The theoretical underpinnings of bifurcations and phase transitions in finance have been around for many years. In the 1970s, the mathematical framework of catastrophe theory became a popular field of research, as it provided one of the first formalizations that included notions both of equilibrium and nonlinear-state transitions. This formalism resulted in parsimonious descriptions of bull and bear markets and market crash dynamics. It employed a small number of parameters such as the relative proportion of technical traders (those who base their strategies on historical prices) and fundamentalists (those who base their strategies on the underlying business dynamics).
Since 1999, many researchers have argued that financial bubbles and crashes exhibit unique mathematical signatures known as log-periodic oscillations. This refers to a sequence of oscillations with progressively shorter cycles of a period decaying according to a geometrical series. The pattern has been documented in unrelated crashes from 1929 to 1998, on stock markets and currencies as diverse as those in the U.S., Hong Kong, and Russia, as well as for oil and even real estate. Recent refinements indicate that this approach is becoming increasingly sophisticated (Filimonov and Sornette, 2013), and with the onset of massive databases and high-performance computing, it has become possible to empirically study the more granular dynamics of the relationships between securities.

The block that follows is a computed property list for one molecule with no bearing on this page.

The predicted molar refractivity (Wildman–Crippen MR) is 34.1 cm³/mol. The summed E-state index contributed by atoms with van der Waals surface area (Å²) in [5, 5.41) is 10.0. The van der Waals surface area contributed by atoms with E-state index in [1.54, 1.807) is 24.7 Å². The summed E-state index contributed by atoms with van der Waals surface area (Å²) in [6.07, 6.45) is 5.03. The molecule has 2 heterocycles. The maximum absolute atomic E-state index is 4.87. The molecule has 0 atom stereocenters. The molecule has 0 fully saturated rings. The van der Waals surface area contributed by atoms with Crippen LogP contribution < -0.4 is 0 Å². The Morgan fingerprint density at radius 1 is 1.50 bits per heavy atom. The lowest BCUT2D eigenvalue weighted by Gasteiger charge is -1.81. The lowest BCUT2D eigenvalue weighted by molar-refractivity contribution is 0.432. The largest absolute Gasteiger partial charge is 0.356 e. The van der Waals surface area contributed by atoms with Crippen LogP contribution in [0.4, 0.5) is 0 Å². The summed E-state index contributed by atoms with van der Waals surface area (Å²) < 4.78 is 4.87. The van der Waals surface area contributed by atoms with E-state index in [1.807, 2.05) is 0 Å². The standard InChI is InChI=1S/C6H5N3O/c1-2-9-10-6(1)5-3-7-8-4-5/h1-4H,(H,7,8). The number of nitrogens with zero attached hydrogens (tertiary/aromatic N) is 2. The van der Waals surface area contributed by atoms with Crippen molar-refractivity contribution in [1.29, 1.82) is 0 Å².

Researchers are coming to understand these processes with ever greater mathematical sophistication. As one example of several recently published, Quax and colleagues (2013) from the University of Amsterdam in the Netherlands have measured this self-organized correlation in terms of the transmission of information among units. They recently introduced the information dissipation length (IDL) as a measure of the characteristic distance of the decay of mutual information in the system. As such, it can be used to detect the onset of long-range correlations in the system that precede critical transitions.
The higher the IDL of a system, the largerthe distance over which a unit can influence other units, and the better the units are capable of a collective transition to a different state. Because of this, they can measure the IDL of systems of coupled units and detect their propensity to a catastrophic change. As a demonstration of the IDL as a leading indicator of global instability of dynamical systems, they measured the IDL of risk trading among banks by calculating the IDL of the returns of interest-rate swaps (IRS) across maturities.